However, Mr Buddhipongse also suggested that in parallel, other applications, linked with investigations, were being made to the courts to have URLs removed but this was moving at a slower pace, it appears.
Ministry investigating closely 181 websites and social network pages, only 1 linked with fake news
The minister said that his officials had opened files and investigations into 181 internet pages intending to have them closed down through court order.
Of these, only seven so far have been ordered shut by the courts.
He revealed that the remaining 174 pages consisted of four separate groups. The first was 35 pages linked with fraud, the second was 25 pages linked with online gambling, the third was one URL linked with fake news while the 4th group comprised of pages that were still being investigated.
Public response to call from online volunteers to monitor activity has been impressive
However, matters were at a far higher level of activity when it came to reports from the public on suspicious sites and internet pages.
The minister was enthused that the response to a new webpage ‘Volunteers Keep an Eye Online‘ had been prodigious.
He revealed that in one week recently alone, there had been 1,050 complaints.
He was now streamlining procedures so that action could be taken within 48 hours of reports to correct and guard against dangerous online information and activity.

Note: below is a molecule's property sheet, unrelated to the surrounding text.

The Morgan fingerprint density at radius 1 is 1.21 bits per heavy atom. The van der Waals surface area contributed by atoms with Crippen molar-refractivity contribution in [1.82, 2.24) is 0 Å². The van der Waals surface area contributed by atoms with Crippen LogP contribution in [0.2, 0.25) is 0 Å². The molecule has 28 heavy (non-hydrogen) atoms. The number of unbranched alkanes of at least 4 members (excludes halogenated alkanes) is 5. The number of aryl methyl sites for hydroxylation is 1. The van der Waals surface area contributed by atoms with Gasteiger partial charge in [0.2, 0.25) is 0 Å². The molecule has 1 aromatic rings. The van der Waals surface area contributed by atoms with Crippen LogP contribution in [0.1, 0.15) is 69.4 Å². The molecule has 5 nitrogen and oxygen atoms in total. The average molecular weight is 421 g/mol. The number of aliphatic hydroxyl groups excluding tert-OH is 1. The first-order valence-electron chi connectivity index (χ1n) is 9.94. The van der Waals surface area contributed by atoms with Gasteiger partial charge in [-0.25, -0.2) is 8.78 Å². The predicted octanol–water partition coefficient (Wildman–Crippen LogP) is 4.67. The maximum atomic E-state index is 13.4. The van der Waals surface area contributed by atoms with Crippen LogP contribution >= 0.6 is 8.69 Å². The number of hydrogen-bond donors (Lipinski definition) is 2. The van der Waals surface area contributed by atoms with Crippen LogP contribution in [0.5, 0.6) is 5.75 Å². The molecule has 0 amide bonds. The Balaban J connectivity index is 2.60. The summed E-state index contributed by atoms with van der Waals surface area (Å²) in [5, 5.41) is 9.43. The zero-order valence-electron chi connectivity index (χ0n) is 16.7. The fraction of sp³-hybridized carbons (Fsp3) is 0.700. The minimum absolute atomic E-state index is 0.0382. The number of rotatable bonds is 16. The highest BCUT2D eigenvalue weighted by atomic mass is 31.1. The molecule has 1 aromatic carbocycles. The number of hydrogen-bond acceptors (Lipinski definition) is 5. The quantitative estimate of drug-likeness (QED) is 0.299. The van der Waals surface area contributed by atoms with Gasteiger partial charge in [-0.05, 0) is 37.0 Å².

Police action and criminal prosecution will follow
He also promised that anyone linked to such pages and engaged in illicit operations and conduct will also face prompt prosecution by the Technology Crime Suppression Division of the Royal Thai Police who will move to arrest culprits linked to such websites and internet activity to enforce the law.
This activity, so far, has seen 8,715 suspicious URLs reported to the ministry and court orders issued for legal action against 7,164 of the entities.
Minister strongly urges student protestors to desist from bringing the monarchy into politics
On Tuesday, the minister came out strongly to warn students, protestors and those involved in an upsurge of protest activity calling for radical political reform in Thailand, to refrain from dragging the subject of the Thai monarchy into the debate.
In recent weeks, the Facebook social network also became the subject of criticism and of a Technology Crime Suppression Division police probe as well as a formal letter from the minister following a blunder by its translation software during coverage of a ceremony to celebrate the King’s birthday on July 28th.
The minister used that occasion to also highlight what he sees as the continued lack of cooperation from the Silicon Valley giant with Thai authorities.
‘Facebook gave little cooperation although it operates a service in Thailand and Thais generate fruitful benefits to the company,’ he said.
Dangers of social media as political divide opens
Mr Buddhipongse was a key leader the People’s Democratic Reform Committee (PDRC) which led street protests in 2013 and 2014 that eventually led to the overthrow of the democratic government of Yingluck Shinawatra in the 2014 coup.
On Tuesday, he said that it was ‘normal for people to hold different political opinions, but they must not violate the rights of others nor offend the highest institution in the country.’
He said that it was not only the duty of the government to uphold the Monarchy as Thailand’s traditionally revered institution but that it was a duty of the people too.
He warned of the danger of social media which he feared was sowing distrust, lies and hatred in the public’s mind. It was essential, he urged, to avoid damaging the country as there was the real potential for public confrontation.